Unfortunately, we will all probably experience at least one toxic work environment throughout our careers. If you find yourself in a toxic work environment there are a few things you can do. First, you may need to consider whether the environment is salvageable or if your best course of action is to seek opportunities elsewhere. If personal circumstances dictate that you remain in your current work environment, there are some things you can do to protect yourself.

  • Document instances where authoritarian behavior affects you or your team. This record can be useful if you decide to report the issue.

  • Consider discussing the lack of accountability with HR or using an anonymous reporting system, if available, especially when it significantly impacts the work environment.

  • Focus on building a portfolio that showcases your skills and accomplishments, making it harder for management to overlook your contributions based on favoritism.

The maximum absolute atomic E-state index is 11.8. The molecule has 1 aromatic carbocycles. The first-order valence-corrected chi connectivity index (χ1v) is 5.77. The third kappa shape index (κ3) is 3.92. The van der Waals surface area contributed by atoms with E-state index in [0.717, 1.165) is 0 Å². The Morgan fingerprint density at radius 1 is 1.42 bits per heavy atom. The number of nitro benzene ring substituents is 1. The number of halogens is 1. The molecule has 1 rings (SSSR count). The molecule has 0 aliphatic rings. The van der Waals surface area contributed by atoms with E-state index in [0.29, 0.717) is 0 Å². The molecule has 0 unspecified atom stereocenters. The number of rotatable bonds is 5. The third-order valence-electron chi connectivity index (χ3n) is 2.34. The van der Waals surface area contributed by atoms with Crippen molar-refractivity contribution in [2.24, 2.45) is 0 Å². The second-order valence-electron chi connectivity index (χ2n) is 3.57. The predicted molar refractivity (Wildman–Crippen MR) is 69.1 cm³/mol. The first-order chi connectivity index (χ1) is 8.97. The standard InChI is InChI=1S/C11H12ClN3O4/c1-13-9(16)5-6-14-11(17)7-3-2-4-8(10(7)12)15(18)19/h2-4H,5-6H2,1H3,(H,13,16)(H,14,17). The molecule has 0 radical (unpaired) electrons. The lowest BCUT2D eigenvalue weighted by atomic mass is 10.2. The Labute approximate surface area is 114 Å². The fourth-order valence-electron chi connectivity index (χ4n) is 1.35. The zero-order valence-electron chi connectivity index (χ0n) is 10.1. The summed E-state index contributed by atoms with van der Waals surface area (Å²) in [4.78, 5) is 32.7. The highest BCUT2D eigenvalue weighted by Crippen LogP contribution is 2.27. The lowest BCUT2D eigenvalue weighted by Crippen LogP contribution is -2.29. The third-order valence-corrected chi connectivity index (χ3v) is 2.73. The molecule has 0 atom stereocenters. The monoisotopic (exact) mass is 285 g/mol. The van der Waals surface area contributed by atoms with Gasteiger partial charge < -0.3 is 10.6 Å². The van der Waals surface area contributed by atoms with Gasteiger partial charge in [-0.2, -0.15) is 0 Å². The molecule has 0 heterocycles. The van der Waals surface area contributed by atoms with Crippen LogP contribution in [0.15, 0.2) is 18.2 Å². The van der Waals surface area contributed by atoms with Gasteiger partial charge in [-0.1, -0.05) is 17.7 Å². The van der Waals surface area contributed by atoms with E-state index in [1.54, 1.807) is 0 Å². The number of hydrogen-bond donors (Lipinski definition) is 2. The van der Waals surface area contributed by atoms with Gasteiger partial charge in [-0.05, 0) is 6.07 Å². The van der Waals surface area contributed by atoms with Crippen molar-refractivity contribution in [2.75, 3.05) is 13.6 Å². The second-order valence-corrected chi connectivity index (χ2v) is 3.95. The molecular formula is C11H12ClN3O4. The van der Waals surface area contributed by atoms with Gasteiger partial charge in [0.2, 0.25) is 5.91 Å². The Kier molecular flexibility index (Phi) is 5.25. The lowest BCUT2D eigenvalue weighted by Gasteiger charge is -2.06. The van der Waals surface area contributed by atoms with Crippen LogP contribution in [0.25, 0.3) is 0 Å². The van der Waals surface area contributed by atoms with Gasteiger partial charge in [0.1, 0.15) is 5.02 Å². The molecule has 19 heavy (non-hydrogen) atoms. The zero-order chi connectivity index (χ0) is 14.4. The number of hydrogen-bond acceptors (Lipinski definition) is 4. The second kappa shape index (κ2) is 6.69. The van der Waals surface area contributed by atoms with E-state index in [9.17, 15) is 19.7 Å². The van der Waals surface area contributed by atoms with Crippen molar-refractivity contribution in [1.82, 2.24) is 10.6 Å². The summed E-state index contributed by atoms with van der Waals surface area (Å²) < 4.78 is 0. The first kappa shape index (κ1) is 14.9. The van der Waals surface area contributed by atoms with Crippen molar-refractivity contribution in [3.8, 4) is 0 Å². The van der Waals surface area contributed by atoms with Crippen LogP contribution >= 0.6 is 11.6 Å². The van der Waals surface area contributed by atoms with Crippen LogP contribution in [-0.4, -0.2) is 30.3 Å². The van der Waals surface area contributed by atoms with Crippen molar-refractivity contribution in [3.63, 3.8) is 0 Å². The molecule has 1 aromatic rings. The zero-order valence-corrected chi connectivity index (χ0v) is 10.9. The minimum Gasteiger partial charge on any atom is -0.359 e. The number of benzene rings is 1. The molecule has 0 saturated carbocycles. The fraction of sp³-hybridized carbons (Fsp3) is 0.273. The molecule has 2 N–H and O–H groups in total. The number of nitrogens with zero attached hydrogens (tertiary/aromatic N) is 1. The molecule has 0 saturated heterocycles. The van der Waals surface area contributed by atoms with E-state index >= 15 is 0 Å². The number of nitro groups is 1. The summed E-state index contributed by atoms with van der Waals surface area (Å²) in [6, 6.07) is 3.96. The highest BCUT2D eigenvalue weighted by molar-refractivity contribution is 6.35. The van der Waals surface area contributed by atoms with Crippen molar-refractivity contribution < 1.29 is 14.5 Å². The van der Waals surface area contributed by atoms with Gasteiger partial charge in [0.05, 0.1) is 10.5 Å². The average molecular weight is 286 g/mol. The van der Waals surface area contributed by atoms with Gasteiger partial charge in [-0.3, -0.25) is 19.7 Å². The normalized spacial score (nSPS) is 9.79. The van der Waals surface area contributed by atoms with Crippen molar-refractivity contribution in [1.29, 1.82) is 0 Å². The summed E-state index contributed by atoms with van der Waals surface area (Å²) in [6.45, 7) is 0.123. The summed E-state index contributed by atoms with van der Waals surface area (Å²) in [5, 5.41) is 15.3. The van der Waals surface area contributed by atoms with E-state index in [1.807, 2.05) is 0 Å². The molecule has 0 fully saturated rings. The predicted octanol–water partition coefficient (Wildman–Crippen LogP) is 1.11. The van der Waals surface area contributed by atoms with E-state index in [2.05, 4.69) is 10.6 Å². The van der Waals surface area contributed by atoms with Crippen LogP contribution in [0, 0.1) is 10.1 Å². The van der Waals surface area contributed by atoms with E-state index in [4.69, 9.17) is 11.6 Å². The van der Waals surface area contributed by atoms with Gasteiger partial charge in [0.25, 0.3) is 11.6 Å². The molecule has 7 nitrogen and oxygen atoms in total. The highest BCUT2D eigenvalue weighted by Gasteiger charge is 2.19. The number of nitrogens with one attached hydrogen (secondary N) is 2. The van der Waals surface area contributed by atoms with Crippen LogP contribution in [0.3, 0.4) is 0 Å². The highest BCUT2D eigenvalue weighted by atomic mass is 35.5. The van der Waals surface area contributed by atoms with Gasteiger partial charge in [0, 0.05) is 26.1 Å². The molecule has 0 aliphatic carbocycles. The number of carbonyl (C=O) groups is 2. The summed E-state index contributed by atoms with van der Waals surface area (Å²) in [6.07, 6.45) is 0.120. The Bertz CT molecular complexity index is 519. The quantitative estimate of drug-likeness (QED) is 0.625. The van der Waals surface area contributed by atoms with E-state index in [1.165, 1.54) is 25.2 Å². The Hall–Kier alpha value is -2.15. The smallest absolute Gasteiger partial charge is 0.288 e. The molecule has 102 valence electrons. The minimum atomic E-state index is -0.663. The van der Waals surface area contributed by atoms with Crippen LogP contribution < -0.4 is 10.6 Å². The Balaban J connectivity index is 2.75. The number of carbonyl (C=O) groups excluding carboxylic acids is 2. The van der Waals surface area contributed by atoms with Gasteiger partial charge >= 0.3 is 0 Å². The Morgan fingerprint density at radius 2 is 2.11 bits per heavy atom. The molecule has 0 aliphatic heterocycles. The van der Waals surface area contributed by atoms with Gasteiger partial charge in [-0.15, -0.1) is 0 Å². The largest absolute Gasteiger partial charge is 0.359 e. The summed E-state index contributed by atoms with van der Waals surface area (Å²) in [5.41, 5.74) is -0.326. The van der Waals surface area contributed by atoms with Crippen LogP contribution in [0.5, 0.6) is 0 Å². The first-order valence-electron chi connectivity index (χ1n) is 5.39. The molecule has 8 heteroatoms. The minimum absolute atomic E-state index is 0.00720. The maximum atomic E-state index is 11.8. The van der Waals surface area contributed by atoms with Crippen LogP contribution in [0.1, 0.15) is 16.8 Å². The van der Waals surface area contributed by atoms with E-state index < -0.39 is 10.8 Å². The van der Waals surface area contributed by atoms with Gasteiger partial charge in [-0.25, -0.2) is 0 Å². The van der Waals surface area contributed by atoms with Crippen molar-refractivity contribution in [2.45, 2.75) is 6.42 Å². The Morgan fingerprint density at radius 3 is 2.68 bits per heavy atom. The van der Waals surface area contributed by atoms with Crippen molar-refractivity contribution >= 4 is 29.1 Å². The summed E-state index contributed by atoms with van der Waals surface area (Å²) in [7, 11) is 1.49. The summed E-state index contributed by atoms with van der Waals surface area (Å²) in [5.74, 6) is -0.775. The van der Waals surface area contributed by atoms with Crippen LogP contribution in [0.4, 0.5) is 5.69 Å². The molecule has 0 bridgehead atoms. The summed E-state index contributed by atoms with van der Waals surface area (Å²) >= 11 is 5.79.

• Trust your instincts and document any incidents of emotional manipulation or gaslighting to protect your professional standing and mental health.

  • When conflicts arise, try to resolve them directly with the involved parties first, adhering to any organizational procedures if possible.

Ultimately, you have to prioritize your overall well-being, because your mental and emotional well-being is important and no job is worth compromising your health or integrity.


Meet the Author

Naomi Jones For almost 15 years, Naomi has pioneered transformative initiatives across manufacturing, healthcare, and higher education as a People Operations Leader. Her methodology resonates with the modern workplace's pulse: the successful organizations of the future will be those that personalize their offerings to address both the collective and individual aspirations of their employees. Naomi believes the crossroads of strategy and compassion delineate the future trajectory of people operations.

Outside the corporate realm, Naomi treasures moments traveling with her daughter, mentoring the upcoming wave of professionals, and aiding new parents in her role as a postpartum doula.